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If previously COVID-19 infected, single Covaxin dose draws same antibody response as two doses

The study was undertaken to examine SARS-CoV-2–specific antibody responses after day zero (baseline, before vaccination), day 28 plus/minus two days post-first dose (month 1) and day 56 plus/minus two days post-first dose (month 2) of BBV152 in a group of healthcare professionals as well as frontline workers.

August 28, 2021 / 04:31 PM IST
Vial of Covaxin (File image)

Vial of Covaxin (File image)

A single dose of Bharat Biotech's Covaxin in previously COVID-19-infected individuals elicits a similar antibody response as obtained with two doses of the vaccine in those without a previous history of the disease, according to an ICMR study.

The study was published in the Indian Journal of Medical Research on Saturday.

"If our preliminary findings are confirmed in large population studies, a single dose of BBV152 vaccine may be recommended to previously confirmed SARS-CoV-2 infected individuals so that the naive individuals could attain the larger benefit of a limited vaccine supply," it said.

India's first indigenous COVID-19 vaccine Covaxin, codenamed BBV152, was approved by the government for emergency use in January. Two doses are given with a gap of four to six weeks.

The study was undertaken to examine SARS-CoV-2–specific antibody responses after day zero (baseline, before vaccination), day 28 plus/minus two days post-first dose (month 1) and day 56 plus/minus two days post-first dose (month 2) of BBV152 in a group of healthcare professionals as well as frontline workers.

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COVID-19 Vaccine

Frequently Asked Questions

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How does a vaccine work?

A vaccine works by mimicking a natural infection. A vaccine not only induces immune response to protect people from any future COVID-19 infection, but also helps quickly build herd immunity to put an end to the pandemic. Herd immunity occurs when a sufficient percentage of a population becomes immune to a disease, making the spread of disease from person to person unlikely. The good news is that SARS-CoV-2 virus has been fairly stable, which increases the viability of a vaccine.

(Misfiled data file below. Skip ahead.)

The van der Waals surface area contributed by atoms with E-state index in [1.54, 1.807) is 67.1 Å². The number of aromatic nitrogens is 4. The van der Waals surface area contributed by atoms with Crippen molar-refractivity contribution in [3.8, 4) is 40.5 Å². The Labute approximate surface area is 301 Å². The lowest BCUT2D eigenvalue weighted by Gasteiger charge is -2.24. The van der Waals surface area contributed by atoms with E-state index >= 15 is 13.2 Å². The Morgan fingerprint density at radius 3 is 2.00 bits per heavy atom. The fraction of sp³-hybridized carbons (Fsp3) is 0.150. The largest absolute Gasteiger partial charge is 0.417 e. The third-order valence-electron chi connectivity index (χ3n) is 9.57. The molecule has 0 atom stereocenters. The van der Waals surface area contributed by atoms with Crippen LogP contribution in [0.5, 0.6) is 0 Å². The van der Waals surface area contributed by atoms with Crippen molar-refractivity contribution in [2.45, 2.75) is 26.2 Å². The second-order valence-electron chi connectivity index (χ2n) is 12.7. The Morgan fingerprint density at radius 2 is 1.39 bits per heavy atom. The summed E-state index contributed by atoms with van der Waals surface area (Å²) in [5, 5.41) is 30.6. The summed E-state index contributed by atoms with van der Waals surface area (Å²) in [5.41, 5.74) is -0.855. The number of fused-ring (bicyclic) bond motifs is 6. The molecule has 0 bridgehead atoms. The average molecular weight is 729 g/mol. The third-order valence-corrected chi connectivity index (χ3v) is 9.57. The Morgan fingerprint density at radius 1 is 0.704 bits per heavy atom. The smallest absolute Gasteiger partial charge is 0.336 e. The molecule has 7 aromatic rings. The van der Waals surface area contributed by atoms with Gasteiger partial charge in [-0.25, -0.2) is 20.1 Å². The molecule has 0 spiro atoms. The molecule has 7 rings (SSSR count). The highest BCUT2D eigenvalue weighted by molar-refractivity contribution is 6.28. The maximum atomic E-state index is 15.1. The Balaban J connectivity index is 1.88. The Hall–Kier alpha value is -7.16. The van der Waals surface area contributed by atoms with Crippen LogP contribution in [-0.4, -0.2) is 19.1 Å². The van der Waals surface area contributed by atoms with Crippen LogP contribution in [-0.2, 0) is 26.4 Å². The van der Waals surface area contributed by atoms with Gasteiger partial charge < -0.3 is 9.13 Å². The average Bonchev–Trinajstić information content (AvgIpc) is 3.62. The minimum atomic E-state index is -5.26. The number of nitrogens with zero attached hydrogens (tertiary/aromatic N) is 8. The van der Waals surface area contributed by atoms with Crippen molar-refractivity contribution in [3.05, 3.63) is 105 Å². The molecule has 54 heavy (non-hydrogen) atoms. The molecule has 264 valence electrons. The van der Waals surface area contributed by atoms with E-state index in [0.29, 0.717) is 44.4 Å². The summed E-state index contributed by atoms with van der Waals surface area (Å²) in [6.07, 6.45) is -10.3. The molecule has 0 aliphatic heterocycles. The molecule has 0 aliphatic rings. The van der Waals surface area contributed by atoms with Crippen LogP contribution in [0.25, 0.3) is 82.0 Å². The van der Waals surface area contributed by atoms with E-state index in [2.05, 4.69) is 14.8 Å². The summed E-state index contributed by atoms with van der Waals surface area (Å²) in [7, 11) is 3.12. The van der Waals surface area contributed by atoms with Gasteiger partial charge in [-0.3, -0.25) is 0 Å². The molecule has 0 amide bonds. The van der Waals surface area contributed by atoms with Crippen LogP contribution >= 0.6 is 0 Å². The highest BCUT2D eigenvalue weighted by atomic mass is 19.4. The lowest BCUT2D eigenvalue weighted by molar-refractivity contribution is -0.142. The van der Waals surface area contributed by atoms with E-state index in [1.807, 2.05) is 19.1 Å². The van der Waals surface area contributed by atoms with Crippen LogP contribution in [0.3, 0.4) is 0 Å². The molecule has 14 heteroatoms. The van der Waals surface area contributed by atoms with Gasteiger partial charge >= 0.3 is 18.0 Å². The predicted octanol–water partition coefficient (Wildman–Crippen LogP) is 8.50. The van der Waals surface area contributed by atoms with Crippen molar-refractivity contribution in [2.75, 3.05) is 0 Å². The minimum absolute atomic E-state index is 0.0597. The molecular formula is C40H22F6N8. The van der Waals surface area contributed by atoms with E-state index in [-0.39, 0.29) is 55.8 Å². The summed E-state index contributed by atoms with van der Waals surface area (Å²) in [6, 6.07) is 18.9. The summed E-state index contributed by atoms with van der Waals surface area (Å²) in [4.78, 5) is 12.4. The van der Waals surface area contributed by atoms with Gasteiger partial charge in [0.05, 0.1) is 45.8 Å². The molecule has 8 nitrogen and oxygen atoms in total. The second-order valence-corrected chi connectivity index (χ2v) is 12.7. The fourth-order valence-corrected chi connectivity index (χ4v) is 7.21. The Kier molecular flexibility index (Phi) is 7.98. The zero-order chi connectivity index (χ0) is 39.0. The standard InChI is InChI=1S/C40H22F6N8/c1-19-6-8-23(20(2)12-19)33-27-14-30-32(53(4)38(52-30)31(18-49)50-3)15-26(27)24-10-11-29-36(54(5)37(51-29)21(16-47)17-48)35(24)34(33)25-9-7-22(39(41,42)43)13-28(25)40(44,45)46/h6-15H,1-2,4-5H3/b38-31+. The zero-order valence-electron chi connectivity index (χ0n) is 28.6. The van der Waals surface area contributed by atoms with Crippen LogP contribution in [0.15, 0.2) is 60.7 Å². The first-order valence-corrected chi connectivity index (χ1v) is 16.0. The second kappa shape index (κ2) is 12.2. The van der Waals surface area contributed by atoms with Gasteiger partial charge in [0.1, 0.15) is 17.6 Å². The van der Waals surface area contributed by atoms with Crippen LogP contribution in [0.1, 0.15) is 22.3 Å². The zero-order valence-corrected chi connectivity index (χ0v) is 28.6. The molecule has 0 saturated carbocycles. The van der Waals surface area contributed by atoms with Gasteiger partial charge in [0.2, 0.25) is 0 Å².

How many types of vaccines are there?

There are broadly four types of vaccine — one, a vaccine based on the whole virus (this could be either inactivated, or an attenuated [weakened] virus vaccine); two, a non-replicating viral vector vaccine that uses a benign virus as vector that carries the antigen of SARS-CoV; three, nucleic-acid vaccines that have genetic material like DNA and RNA of antigens like spike protein given to a person, helping human cells decode genetic material and produce the vaccine; and four, protein subunit vaccine wherein the recombinant proteins of SARS-COV-2 along with an adjuvant (booster) is given as a vaccine.

What does it take to develop a vaccine of this kind?

Vaccine development is a long, complex process. Unlike drugs that are given to people with a diseased, vaccines are given to healthy people and also vulnerable sections such as children, pregnant women and the elderly. So rigorous tests are compulsory. History says that the fastest time it took to develop a vaccine is five years, but it usually takes double or sometimes triple that time.

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The antibody response of individuals with confirmed pre-vaccination SARSCoV-2 infection was compared with those individuals without prior evidence of infection.

As a part of the study, blood samples were collected from 114 healthcare professionals and frontline workers who received Covaxin at vaccination centres in Chennai from February to May 2021.

"Overall, good vaccine-induced antibody responses were seen in prior SARS-CoV-2–infected individuals, except in two, who received a single dose of BBV152 vaccine that was similar to antibody responses seen after a two-dose vaccination course administered to infection-naive individuals," the study stated.

"Our results in a varied group of healthcare professionals and frontline workers lend support to the previous studies (albeit mainly focused on mRNA vaccines) that increased levels of SARS-CoV-2 binding and neutralizing antibodies are present after a single vaccine dose in previously infected individuals and are comparable to the levels seen after two doses in those without prior infection," it added.

The study offers evidence in support of public health-oriented and immunologically sustained vaccine strategies.

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PTI
first published: Aug 28, 2021 04:31 pm
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